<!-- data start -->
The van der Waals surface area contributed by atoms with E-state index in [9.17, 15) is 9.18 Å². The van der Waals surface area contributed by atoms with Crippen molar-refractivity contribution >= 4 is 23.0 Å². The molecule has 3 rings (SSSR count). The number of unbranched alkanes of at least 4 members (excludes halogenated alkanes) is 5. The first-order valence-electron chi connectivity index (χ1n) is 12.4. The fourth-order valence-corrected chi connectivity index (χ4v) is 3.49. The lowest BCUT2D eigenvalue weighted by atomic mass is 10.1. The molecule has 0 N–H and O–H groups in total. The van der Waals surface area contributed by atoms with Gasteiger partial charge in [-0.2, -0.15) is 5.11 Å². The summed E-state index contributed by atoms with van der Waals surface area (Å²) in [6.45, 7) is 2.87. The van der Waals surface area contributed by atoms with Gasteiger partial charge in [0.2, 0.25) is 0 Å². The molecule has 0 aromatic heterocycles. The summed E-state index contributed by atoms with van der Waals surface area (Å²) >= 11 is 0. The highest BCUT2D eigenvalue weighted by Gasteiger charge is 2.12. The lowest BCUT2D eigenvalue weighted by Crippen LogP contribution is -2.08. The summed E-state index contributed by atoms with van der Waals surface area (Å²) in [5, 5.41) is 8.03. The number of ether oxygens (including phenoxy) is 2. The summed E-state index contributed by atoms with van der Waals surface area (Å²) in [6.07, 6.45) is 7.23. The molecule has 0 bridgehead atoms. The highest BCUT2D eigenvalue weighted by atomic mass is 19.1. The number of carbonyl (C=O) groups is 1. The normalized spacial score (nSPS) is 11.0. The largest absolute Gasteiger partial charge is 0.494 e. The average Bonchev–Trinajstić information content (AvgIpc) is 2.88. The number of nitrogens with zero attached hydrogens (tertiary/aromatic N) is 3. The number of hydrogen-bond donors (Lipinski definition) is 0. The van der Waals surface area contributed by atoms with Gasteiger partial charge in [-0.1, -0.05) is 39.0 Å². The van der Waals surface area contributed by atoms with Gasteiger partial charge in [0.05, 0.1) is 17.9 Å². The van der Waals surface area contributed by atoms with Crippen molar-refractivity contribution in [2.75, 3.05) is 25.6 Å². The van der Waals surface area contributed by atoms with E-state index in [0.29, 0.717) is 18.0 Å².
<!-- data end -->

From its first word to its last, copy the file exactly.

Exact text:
The van der Waals surface area contributed by atoms with E-state index in [9.17, 15) is 9.18 Å². The van der Waals surface area contributed by atoms with Crippen molar-refractivity contribution >= 4 is 23.0 Å². The molecule has 3 rings (SSSR count). The number of unbranched alkanes of at least 4 members (excludes halogenated alkanes) is 5. The first-order valence-electron chi connectivity index (χ1n) is 12.4. The fourth-order valence-corrected chi connectivity index (χ4v) is 3.49. The lowest BCUT2D eigenvalue weighted by atomic mass is 10.1. The molecule has 0 N–H and O–H groups in total. The van der Waals surface area contributed by atoms with Gasteiger partial charge in [-0.2, -0.15) is 5.11 Å². The summed E-state index contributed by atoms with van der Waals surface area (Å²) in [6.45, 7) is 2.87. The van der Waals surface area contributed by atoms with Gasteiger partial charge in [0.2, 0.25) is 0 Å². The molecule has 0 aromatic heterocycles. The summed E-state index contributed by atoms with van der Waals surface area (Å²) >= 11 is 0. The highest BCUT2D eigenvalue weighted by Gasteiger charge is 2.12. The lowest BCUT2D eigenvalue weighted by Crippen LogP contribution is -2.08. The summed E-state index contributed by atoms with van der Waals surface area (Å²) in [5, 5.41) is 8.03. The number of ether oxygens (including phenoxy) is 2. The summed E-state index contributed by atoms with van der Waals surface area (Å²) in [6.07, 6.45) is 7.23. The molecule has 0 bridgehead atoms. The highest BCUT2D eigenvalue weighted by atomic mass is 19.1. The number of carbonyl (C=O) groups is 1. The normalized spacial score (nSPS) is 11.0. The largest absolute Gasteiger partial charge is 0.494 e. The average Bonchev–Trinajstić information content (AvgIpc) is 2.88. The number of nitrogens with zero attached hydrogens (tertiary/aromatic N) is 3. The number of hydrogen-bond donors (Lipinski definition) is 0. The van der Waals surface area contributed by atoms with Gasteiger partial charge in [-0.1, -0.05) is 39.0 Å². The van der Waals surface area contributed by atoms with Gasteiger partial charge in [0.05, 0.1) is 17.9 Å². The van der Waals surface area contributed by atoms with Crippen molar-refractivity contribution in [2.75, 3.05) is 25.6 Å². The van der Waals surface area contributed by atoms with E-state index in [0.29, 0.717) is 18.0 Å².